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Fasteners in Composite Materials

Fasteners in Composite Materials

Fasteners in Composite Materials

(OP)
It looks like I'm getting back into major composite builds again and I have a few questions I'm hoping someone on this site can answer. The last time I worked composites most of the time we used what we called "chicken" rivets to hold something into place along with the adhesive bond. As I recall all we used in these cases were cherry max or the like but never solid rivets and never interference fit fasteners because they had to be driven.

The reason I'm writing this is I talked to an engineer on the 787 who told me they are now using solid and interference fasteners in their MRB repairs. Have composites gotten to the point that fasteners can be driven into their holes without needing NDI to check for installation issues?

RE: Fasteners in Composite Materials

Daxman... I take a swing...

NOTE. From my F-16 and F-15 composites experiences You are/were generally correct. However, the 787 [as I recall], has incorporated a large number of fasteners... so highly stressed composites, machining and fastening practices, have to be very mature.

SAE recently published AIR5367 Machining of Composite Materials, Components and Structures which has heavy emphasis on quality of holes.

NOTE. I believe the fasteners type-design/alloy/finishes/hole-fits/etc for have to be very-carefully matched to the composite structure matrix and fibers they are installed within... and whether the structure is assembled 'dry', 'wet-with adhesives', 'wet-with sealant' [pressure or fuel], etc...

Regards, Wil Taylor

o Trust - But Verify!
o We believe to be true what we prefer to be true. [Unknown]
o For those who believe, no proof is required; for those who cannot believe, no proof is possible. [variation,Stuart Chase]
o Unfortunately, in science what You 'believe' is irrelevant. ["Orion", Homebuiltairplanes.com forum]

RE: Fasteners in Composite Materials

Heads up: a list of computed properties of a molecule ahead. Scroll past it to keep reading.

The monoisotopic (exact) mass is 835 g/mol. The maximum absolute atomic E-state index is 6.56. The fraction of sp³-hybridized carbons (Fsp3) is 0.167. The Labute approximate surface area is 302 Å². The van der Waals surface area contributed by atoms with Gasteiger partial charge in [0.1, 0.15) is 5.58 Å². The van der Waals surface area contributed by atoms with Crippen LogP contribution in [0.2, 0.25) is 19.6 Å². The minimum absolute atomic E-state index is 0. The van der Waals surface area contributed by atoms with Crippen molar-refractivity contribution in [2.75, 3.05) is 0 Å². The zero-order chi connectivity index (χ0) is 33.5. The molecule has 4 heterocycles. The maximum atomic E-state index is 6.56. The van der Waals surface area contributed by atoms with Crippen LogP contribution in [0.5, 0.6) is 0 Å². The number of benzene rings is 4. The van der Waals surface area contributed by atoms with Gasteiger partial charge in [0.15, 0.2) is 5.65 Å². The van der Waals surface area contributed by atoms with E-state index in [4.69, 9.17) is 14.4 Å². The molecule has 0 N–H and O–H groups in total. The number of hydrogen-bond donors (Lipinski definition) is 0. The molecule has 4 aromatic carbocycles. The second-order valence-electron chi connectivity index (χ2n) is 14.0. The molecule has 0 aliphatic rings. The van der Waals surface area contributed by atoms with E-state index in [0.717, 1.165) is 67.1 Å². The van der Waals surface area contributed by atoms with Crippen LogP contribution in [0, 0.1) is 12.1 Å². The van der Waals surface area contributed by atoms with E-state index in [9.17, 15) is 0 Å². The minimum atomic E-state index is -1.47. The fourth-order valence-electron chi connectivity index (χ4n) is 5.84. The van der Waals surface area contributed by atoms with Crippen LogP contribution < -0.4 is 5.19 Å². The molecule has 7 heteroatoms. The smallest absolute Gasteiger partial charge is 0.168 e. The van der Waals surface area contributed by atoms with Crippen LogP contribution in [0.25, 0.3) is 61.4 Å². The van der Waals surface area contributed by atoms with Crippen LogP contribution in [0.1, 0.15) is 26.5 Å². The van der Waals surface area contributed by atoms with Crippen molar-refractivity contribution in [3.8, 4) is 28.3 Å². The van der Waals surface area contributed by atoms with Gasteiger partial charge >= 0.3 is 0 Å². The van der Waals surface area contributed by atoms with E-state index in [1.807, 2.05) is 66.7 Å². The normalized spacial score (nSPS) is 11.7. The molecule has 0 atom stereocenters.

Have composites gotten to the point that fasteners can be driven into their holes without needing NDI to check for installation issues? > No, No, No. Not unless you use very specific types of interference fit fasteners used for fuel tank installations, and have worked out very precise installation processes. I suspect you either got misinformation from the Boeing person, or they were referring to the specific wing fuel tank fasteners that they developed for 787. But those are not rivets or blind fasteners.

RE: Fasteners in Composite Materials

(OP)
I would like to expand on the use of fasteners in composite material. While working with metallic parts a knife edge was considered a countersink which penetrates more than 67% of material thickness at Boeing and slightly higher at other companies I have worked for. With that in mind is there a general range that would be considered a knife edge for composite material?

RE: Fasteners in Composite Materials

daxman1,

Here is an excerpt from Chapter 11 of the book "Practical Analysis of Aircraft Composites"

The countersink depth should not be more than 70% of the laminate thickness (Ref 40, 11). This prevents knife-edging, excessive reductions of the bearing strength, detrimental effects to the fastener, and reduced fatigue performance. A slightly more conservative approach is to allow the countersink depth to be no greater than 2/3 of the laminate’s thickness (Ref 42, 43).

11. CMH-17-3G, Composite Materials Handbook, Volume 3, Chapter 7, 2012.
40. Military Handbook MIL-HDBK-17-3F, Composite Materials Handbook, Volume 3,Chapter 12, June, 2002.
42. Walker, T.H., Minguet, P.J., Flynn, B.W., Carbery, D.J., Swanson, G.D., and Ilcewicz, L.B., “Advanced Technology Composite Fuselage-Structural Performance,” NASA Contractor Report 4732, April, 1997.
43. Kassapoglou, C., Design and Analysis of Composite Structures, Chapter 11, John Wiley and Sons, Chichester, West Sussex, 2010.

Brian
www.espcomposites.com

RE: Fasteners in Composite Materials

Composites have driven use of 120-Deg and even 130-Deg flush-dome-head [solid, blind] fasteners that minimize Csk depth... hence maximize shank bearing and spread tension load over thinner/flatter fastener heads. Also includes special formed-tails and collars that prevent crushing the fibers around holes during install.